43.              The distinction, drawn expressly or impliedly in all three of the cases last cited, between interventions during the evidence and those during final submissions was stressed by Hildyard J in para 223 of his judgment in the M & P Enterprises (London) Ltd case, cited in para 38 above. He suggested at para 225 that, upon entry into final submissions, the trial had in effect entered the adjudication stage.

In relation to the previously unexplored question of how the conduct of a trial might be unfair to a litigant in person, Lord Wilson added:

“[46] … Every judge will have experienced difficulty at trial in divining the line between helping the litigant in person to the extent necessary for the adequate articulation of his case, on the one hand, and becoming his advocate, on the other. The Judicial College, charged with providing training for the judges of England and Wales, has issued an Equal Treatment Bench Book. In chapter one of the edition issued in February 2018 and revised in March 2020, the college advises the judges as follows:

“8.       Litigants in person may be stressed and worried: they are operating in an alien environment in what is for them effectively a foreign language. They are trying to grasp concepts of law and procedure about which they may have no knowledge. They may well be experiencing feelings of fear, ignorance, frustration, anger, bewilderment and disadvantage, especially if appearing against a represented party.

59.       The judge is a facilitator of justice and may need to assist the litigant in person in ways that would not be appropriate for a party who has employed skilled legal advisers and an experienced advocate. This may include:

Not interrupting, engaging in dialogue, indicating a preliminary view or cutting short an argument in the same way that might be done with a qualified lawyer.”

Training and experience will generally have equipped the professional advocate to withstand a degree of judicial pressure and, undaunted, to continue within reason to put the case. The judge must not forget that the litigant in person is likely to have no such equipment and that, if the trial is to be fair, he must temper his conduct accordingly.”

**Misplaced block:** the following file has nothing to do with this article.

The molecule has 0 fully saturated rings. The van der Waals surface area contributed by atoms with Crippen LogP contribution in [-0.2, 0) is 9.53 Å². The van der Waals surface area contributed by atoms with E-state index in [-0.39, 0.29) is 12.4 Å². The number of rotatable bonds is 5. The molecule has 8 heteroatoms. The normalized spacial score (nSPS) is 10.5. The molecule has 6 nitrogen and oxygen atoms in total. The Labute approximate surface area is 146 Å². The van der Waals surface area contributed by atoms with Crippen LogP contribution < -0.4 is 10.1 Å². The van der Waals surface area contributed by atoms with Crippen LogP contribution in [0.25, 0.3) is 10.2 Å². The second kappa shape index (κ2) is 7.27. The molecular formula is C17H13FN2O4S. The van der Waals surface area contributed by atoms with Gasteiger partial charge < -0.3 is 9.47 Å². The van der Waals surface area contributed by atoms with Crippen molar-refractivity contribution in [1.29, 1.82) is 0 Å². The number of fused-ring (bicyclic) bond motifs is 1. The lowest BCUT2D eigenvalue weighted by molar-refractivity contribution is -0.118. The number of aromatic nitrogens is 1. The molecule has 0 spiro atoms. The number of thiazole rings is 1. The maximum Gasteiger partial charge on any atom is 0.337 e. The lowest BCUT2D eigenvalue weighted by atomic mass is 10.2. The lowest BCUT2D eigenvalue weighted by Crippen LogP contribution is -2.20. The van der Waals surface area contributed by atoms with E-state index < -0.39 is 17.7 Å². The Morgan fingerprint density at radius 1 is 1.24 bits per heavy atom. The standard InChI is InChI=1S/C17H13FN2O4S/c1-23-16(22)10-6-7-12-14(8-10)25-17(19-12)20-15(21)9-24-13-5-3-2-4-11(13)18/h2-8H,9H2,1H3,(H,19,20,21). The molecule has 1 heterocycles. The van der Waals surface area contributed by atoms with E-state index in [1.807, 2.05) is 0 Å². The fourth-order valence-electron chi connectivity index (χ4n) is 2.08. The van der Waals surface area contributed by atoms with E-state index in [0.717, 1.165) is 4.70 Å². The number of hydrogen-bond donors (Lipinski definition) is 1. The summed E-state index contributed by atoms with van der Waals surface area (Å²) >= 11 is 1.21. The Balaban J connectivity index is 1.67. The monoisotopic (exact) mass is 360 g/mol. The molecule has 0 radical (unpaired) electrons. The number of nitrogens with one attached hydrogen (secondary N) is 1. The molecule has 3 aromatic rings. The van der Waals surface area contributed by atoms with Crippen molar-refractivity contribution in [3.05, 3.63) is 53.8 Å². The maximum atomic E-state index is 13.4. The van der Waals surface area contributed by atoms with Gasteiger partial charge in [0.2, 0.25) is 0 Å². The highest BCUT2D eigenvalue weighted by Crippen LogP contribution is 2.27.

Lord Wilson concludes at § 49

[49].              What order should flow from a conclusion that a trial was unfair? In logic the order has to be for a complete retrial. As Denning LJ said in the Jones case, cited in para 40 above, at p 67,

“No cause is lost until the judge has found it so; and he cannot find it without a fair trial, nor can we affirm it.”

Lord Reed observed during the hearing that a judgment which results from an unfair trial is written in water. An appellate court cannot seize even on parts of it and erect legal conclusions upon them. That is why, whatever its precise meaning, it is so hard to understand the Court of Appeal’s unexplained order that all issues of liability had, in one way or another, been concluded. Had the Court of Appeal first addressed the issue of whether the trial had been unfair, it would have been more likely to recognise that the only proper order was for a retrial. It is no doubt highly desirable that, prior to any retrial, the parties should seek to limit the issues. It is possible that, in the light of what has transpired in the litigation to date, the claimant will agree to narrow the ambit of his claim and/or that the defendants will agree to narrow the ambit of their defences. But that is a matter for them. Conscious of how the justice system has failed both sides, this court, with deep regret, must order a full retrial.

As with the Court of Appeal, the Supreme Court’s judgment concludes with several pages of juicy extracts from the transcript, with the Supreme Court’s commentary which is perhaps unique in an English case (“…stops a relevant question”, “…introduces a note of sarcasm”, “… further sarcasm”, etc.)

Conclusion

So, beyond the extraordinary facts of the case, and the (possibly unique) example of a High Court judge being defenestrated in such a public way, what is the interest in the case for a family practitioner?

  1. Serafin contains a helpful precis from the highest court in the land of the expected standards of judicial conduct of trials (§ 37-46)
  2. In Serafin, the court considered to what extent this applied (or might be extended) to litigants in person, by reference to the Judicial College’s Equal Treatment Bench Book.
  3. Most of all, Serafin is a good example of the rule of law and how the adversarial system works in practice. As Lord Denning once said (cited with approval by Lord Wilson in Serafin): “No cause is lost until the judge has found it so; and he cannot find it without a fair trial, nor can we affirm it.”

Alexander Chandler, 3 June 2020